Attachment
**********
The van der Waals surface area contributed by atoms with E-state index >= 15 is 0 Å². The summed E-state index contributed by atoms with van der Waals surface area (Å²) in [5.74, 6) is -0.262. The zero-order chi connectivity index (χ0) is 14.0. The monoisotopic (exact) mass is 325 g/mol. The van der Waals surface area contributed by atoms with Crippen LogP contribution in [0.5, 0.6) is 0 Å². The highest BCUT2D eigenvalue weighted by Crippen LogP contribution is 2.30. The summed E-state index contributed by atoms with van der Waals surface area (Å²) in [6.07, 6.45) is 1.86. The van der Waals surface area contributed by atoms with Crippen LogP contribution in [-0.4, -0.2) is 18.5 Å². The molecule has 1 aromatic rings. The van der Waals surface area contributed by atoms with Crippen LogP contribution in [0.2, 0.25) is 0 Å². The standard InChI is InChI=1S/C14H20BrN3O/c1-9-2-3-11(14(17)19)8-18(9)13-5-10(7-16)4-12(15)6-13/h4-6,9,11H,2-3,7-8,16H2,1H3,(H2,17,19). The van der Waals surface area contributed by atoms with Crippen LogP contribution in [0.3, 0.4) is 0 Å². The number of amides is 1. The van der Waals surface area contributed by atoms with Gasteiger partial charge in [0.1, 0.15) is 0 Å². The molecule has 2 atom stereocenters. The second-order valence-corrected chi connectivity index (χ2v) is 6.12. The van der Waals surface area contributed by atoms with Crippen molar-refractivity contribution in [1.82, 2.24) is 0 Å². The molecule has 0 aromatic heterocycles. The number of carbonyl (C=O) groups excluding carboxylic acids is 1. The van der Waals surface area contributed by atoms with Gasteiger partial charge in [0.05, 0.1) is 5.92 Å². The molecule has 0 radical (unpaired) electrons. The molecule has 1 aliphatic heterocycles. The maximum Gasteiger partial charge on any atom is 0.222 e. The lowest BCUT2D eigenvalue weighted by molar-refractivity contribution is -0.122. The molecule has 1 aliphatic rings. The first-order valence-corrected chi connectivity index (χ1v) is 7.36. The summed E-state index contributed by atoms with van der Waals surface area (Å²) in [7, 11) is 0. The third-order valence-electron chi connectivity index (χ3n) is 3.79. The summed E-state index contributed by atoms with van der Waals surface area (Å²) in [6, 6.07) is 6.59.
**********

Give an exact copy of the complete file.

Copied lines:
The van der Waals surface area contributed by atoms with E-state index >= 15 is 0 Å². The summed E-state index contributed by atoms with van der Waals surface area (Å²) in [5.74, 6) is -0.262. The zero-order chi connectivity index (χ0) is 14.0. The monoisotopic (exact) mass is 325 g/mol. The van der Waals surface area contributed by atoms with Crippen LogP contribution in [0.5, 0.6) is 0 Å². The highest BCUT2D eigenvalue weighted by Crippen LogP contribution is 2.30. The summed E-state index contributed by atoms with van der Waals surface area (Å²) in [6.07, 6.45) is 1.86. The van der Waals surface area contributed by atoms with Crippen LogP contribution in [-0.4, -0.2) is 18.5 Å². The molecule has 1 aromatic rings. The van der Waals surface area contributed by atoms with Crippen LogP contribution in [0.2, 0.25) is 0 Å². The standard InChI is InChI=1S/C14H20BrN3O/c1-9-2-3-11(14(17)19)8-18(9)13-5-10(7-16)4-12(15)6-13/h4-6,9,11H,2-3,7-8,16H2,1H3,(H2,17,19). The van der Waals surface area contributed by atoms with Crippen LogP contribution in [0.3, 0.4) is 0 Å². The number of amides is 1. The van der Waals surface area contributed by atoms with Gasteiger partial charge in [0.1, 0.15) is 0 Å². The molecule has 2 atom stereocenters. The second-order valence-corrected chi connectivity index (χ2v) is 6.12. The van der Waals surface area contributed by atoms with Crippen molar-refractivity contribution in [1.82, 2.24) is 0 Å². The molecule has 0 aromatic heterocycles. The number of carbonyl (C=O) groups excluding carboxylic acids is 1. The van der Waals surface area contributed by atoms with Gasteiger partial charge in [0.05, 0.1) is 5.92 Å². The molecule has 0 radical (unpaired) electrons. The molecule has 1 aliphatic heterocycles. The maximum Gasteiger partial charge on any atom is 0.222 e. The lowest BCUT2D eigenvalue weighted by molar-refractivity contribution is -0.122. The molecule has 1 aliphatic rings. The first-order valence-corrected chi connectivity index (χ1v) is 7.36. The summed E-state index contributed by atoms with van der Waals surface area (Å²) in [7, 11) is 0. The third-order valence-electron chi connectivity index (χ3n) is 3.79. The summed E-state index contributed by atoms with van der Waals surface area (Å²) in [6, 6.07) is 6.59.